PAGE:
In November 2021, the Environment Act became law with the aim of cleaning up Britain’s air and water, restoring habitats and reversing wildlife decline. The Act mandates that at least one long-term environmental target must be set in the following areas:
- Air quality
- Resource efficiency and waste reduction
On 6 May, the Department for Environment, Food and Rural Affairs (Defra) launched a consultation on what these long-term environmental targets should be. One of the proposed targets related to water efficiency: to reduce the use of public water supply in England per head of population by 20% by 2037 against a 2019/20 baseline. The consultation concluded on 27 June, with the final targets to be published shortly.
The need to reduce water demand
The world now uses eight times as much water as it did 100 years ago, with demand increasing in line with growing global wealth, economies and industries. Climate change, however, means that we are experiencing hotter, drier summers and unpredictable rainfall. According to water management company Waterscan, if we don’t proactively work to reduce our water consumption, the UK will run dry by 2045.
Individuals and businesses alike therefore have a duty to increase their water efficiency and reduce water consumption to help the country avoid a future emergency. The construction industry, for example, currently consumes (and wastes) millions of gallons of water every single day at every stage of the project lifecycle. It takes an estimated 350 litres just to construct a one-square-metre wall! So, what kinds of measures can be put in place to improve water efficiency on construction sites and contribute towards vital water targets?
The companies leading the way
One construction firm way ahead of the curve when it comes to sustainability and water efficiency is Wilmott Dixon, with its goal to reduce water use on site by a staggering 50% by 2030. Here’s what they’re currently doing:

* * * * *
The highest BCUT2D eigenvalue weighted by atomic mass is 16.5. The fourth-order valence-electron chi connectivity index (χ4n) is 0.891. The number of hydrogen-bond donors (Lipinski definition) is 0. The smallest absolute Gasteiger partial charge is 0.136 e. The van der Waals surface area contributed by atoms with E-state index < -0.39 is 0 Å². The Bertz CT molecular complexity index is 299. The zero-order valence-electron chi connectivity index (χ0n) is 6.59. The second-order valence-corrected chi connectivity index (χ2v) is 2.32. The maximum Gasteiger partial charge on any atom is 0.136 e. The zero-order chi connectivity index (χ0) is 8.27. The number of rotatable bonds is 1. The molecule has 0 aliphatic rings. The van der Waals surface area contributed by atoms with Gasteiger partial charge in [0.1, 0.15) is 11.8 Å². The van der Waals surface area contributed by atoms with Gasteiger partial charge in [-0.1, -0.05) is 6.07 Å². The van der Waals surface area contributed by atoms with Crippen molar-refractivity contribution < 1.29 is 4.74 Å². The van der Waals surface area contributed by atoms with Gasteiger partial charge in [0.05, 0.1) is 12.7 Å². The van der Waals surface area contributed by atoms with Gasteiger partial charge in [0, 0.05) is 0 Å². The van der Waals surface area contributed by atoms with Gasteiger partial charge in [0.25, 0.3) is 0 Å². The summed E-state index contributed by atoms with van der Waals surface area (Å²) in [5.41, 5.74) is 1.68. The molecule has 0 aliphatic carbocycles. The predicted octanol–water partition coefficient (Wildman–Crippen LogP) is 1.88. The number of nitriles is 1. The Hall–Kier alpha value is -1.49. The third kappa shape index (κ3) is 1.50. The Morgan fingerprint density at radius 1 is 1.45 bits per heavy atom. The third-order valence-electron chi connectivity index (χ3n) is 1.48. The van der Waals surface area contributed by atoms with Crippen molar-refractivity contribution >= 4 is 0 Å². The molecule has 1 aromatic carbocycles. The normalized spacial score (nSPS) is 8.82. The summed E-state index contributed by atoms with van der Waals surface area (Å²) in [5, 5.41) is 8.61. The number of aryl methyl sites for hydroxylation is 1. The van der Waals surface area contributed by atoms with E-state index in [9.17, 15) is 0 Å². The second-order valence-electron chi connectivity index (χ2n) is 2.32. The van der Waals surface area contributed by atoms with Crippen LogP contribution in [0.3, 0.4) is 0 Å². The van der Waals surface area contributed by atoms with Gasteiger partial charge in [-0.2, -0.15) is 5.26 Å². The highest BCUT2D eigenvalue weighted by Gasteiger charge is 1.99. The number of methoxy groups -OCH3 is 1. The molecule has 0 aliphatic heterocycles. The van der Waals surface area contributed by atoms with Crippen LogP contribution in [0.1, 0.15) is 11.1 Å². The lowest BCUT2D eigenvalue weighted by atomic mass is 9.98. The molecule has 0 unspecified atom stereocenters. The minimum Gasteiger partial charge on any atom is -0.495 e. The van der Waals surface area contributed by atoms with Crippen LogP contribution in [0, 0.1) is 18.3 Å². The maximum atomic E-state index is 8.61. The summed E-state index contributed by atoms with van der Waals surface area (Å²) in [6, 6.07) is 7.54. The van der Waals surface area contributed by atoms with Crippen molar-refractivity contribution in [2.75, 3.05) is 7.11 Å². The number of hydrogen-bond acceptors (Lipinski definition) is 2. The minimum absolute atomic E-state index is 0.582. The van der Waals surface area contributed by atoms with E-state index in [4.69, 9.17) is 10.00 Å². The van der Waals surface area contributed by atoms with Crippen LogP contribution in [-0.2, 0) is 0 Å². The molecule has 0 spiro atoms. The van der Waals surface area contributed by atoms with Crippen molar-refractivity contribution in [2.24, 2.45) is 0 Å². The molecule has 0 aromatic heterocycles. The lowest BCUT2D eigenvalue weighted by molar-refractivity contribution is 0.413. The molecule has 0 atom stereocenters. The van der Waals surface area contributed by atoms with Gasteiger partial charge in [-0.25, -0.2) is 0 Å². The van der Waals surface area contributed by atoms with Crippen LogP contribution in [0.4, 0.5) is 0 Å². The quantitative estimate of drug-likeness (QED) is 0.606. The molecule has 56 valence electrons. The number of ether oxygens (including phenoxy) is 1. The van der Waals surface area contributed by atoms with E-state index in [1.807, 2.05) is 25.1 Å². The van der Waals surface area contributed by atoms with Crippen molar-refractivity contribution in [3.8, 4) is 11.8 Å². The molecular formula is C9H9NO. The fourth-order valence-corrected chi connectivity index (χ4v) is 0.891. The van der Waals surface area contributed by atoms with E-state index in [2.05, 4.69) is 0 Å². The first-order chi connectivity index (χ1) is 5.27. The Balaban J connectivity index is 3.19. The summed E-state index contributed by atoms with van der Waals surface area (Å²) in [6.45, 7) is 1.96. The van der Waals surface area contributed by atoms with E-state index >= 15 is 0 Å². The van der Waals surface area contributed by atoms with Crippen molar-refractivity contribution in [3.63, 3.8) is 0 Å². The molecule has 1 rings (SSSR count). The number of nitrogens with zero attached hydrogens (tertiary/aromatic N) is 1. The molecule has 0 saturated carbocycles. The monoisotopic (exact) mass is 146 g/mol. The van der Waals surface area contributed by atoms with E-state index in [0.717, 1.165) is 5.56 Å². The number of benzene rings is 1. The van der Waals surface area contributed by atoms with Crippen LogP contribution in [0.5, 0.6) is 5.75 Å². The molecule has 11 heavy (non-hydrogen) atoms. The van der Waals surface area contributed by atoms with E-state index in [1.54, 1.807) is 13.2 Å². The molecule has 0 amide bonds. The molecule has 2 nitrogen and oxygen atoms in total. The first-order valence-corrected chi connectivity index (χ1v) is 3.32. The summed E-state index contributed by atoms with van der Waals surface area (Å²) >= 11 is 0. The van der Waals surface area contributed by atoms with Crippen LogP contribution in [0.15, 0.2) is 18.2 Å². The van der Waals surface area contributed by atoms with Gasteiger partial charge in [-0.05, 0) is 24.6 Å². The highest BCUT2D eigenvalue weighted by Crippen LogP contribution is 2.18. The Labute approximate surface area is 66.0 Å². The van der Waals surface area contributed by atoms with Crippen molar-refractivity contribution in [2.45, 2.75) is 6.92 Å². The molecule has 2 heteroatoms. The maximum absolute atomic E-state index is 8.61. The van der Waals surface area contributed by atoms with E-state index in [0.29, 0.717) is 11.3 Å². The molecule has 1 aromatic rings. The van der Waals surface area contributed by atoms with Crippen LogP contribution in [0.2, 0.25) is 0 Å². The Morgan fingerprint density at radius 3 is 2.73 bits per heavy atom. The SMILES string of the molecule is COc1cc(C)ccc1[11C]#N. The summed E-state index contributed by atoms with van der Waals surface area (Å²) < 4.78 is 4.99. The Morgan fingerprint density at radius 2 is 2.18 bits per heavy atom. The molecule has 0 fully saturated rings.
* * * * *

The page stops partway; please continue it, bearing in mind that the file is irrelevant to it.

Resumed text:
- Installing water meters straight after arrival on site
- Installing environmental infrastructure on site such as dust suppression and wheel wash
- Maximising office water efficiency with aerated taps, waterless urinals, etc.
- Displaying environmental performance figures for all workers to see
- Encouraging site teams to consider alternatives to potable (drinking quality) water wherever possible.
One of the firm’s recent projects, the University of Warwick’s state-of-the-art Sports Hub, is set to save over £100,000 per year in energy costs and is now the most energy-efficient leisure centre in the UK.
How construction firms can do their bit
There are a multitude of other ways to follow Wilmott Dixon’s lead and reduce water use on site. It might take some investment and hard work to change methods and habits that have been many years in the making, but the long-term effects are incredibly worthwhile:
- Maintaining hoses and taps and regularly checking for leaks
- Using harvested rainwater or recycled greywater (i.e., wastewater from sinks and appliances that is relatively clean but not potable) for onsite activities, rather than mains water
- Cleaning tools and plant with bucketed water, rather than hosepipes
- Using aerators on taps
- Using aquifers to store and recycle groundwater
Construction and net-zero goals
By its very nature, the construction industry is a major consumer of natural resources; the built environment is responsible for 40% of the UK’s carbon emissions. As we have explored in this article, construction sites also use unnecessarily large amounts of precious potable water. It is hoped that the introduction of legally binding, long-term water use goals will prompt firms, both in the construction industry and without, to introduce water efficiency measures that could deliver a positive environmental impact and help the UK take a major step forward in its response to the climate change crisis.